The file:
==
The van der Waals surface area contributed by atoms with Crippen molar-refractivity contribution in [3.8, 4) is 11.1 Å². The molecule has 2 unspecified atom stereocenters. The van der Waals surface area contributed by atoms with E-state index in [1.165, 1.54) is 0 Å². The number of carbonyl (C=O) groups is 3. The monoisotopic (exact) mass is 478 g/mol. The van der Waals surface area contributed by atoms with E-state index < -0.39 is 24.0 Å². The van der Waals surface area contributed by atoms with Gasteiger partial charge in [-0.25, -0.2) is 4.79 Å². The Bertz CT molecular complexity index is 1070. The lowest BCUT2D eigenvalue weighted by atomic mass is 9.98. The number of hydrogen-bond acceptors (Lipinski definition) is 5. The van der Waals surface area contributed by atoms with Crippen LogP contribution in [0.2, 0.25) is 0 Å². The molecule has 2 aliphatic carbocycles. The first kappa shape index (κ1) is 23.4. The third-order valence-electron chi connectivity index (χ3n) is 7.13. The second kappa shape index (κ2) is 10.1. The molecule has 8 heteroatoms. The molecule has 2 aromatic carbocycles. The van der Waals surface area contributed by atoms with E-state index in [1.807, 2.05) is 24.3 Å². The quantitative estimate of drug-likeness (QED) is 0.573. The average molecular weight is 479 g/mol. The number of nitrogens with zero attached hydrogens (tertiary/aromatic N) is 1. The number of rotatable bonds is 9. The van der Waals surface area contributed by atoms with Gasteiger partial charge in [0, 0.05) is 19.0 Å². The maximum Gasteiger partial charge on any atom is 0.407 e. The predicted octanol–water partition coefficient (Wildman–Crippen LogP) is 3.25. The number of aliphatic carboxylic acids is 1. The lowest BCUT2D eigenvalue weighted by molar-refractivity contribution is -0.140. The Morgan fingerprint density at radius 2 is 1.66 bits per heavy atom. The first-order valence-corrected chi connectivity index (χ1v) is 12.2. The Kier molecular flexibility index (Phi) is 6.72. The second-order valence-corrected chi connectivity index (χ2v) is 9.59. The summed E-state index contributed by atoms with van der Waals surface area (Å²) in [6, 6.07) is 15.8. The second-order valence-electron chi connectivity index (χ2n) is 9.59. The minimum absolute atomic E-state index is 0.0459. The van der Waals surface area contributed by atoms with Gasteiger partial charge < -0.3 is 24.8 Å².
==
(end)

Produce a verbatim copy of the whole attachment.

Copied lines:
The van der Waals surface area contributed by atoms with Crippen molar-refractivity contribution in [3.8, 4) is 11.1 Å². The molecule has 2 unspecified atom stereocenters. The van der Waals surface area contributed by atoms with E-state index in [1.165, 1.54) is 0 Å². The number of carbonyl (C=O) groups is 3. The monoisotopic (exact) mass is 478 g/mol. The van der Waals surface area contributed by atoms with E-state index < -0.39 is 24.0 Å². The van der Waals surface area contributed by atoms with Gasteiger partial charge in [-0.25, -0.2) is 4.79 Å². The Bertz CT molecular complexity index is 1070. The lowest BCUT2D eigenvalue weighted by atomic mass is 9.98. The number of hydrogen-bond acceptors (Lipinski definition) is 5. The van der Waals surface area contributed by atoms with Crippen LogP contribution in [0.2, 0.25) is 0 Å². The molecule has 2 aliphatic carbocycles. The first kappa shape index (κ1) is 23.4. The third-order valence-electron chi connectivity index (χ3n) is 7.13. The second kappa shape index (κ2) is 10.1. The molecule has 8 heteroatoms. The molecule has 2 aromatic carbocycles. The van der Waals surface area contributed by atoms with E-state index in [1.807, 2.05) is 24.3 Å². The quantitative estimate of drug-likeness (QED) is 0.573. The average molecular weight is 479 g/mol. The number of nitrogens with zero attached hydrogens (tertiary/aromatic N) is 1. The number of rotatable bonds is 9. The van der Waals surface area contributed by atoms with Gasteiger partial charge in [0, 0.05) is 19.0 Å². The maximum Gasteiger partial charge on any atom is 0.407 e. The predicted octanol–water partition coefficient (Wildman–Crippen LogP) is 3.25. The number of aliphatic carboxylic acids is 1. The lowest BCUT2D eigenvalue weighted by molar-refractivity contribution is -0.140. The Morgan fingerprint density at radius 2 is 1.66 bits per heavy atom. The first-order valence-corrected chi connectivity index (χ1v) is 12.2. The Kier molecular flexibility index (Phi) is 6.72. The second-order valence-corrected chi connectivity index (χ2v) is 9.59. The summed E-state index contributed by atoms with van der Waals surface area (Å²) in [6, 6.07) is 15.8. The second-order valence-electron chi connectivity index (χ2n) is 9.59. The minimum absolute atomic E-state index is 0.0459. The van der Waals surface area contributed by atoms with Gasteiger partial charge < -0.3 is 24.8 Å².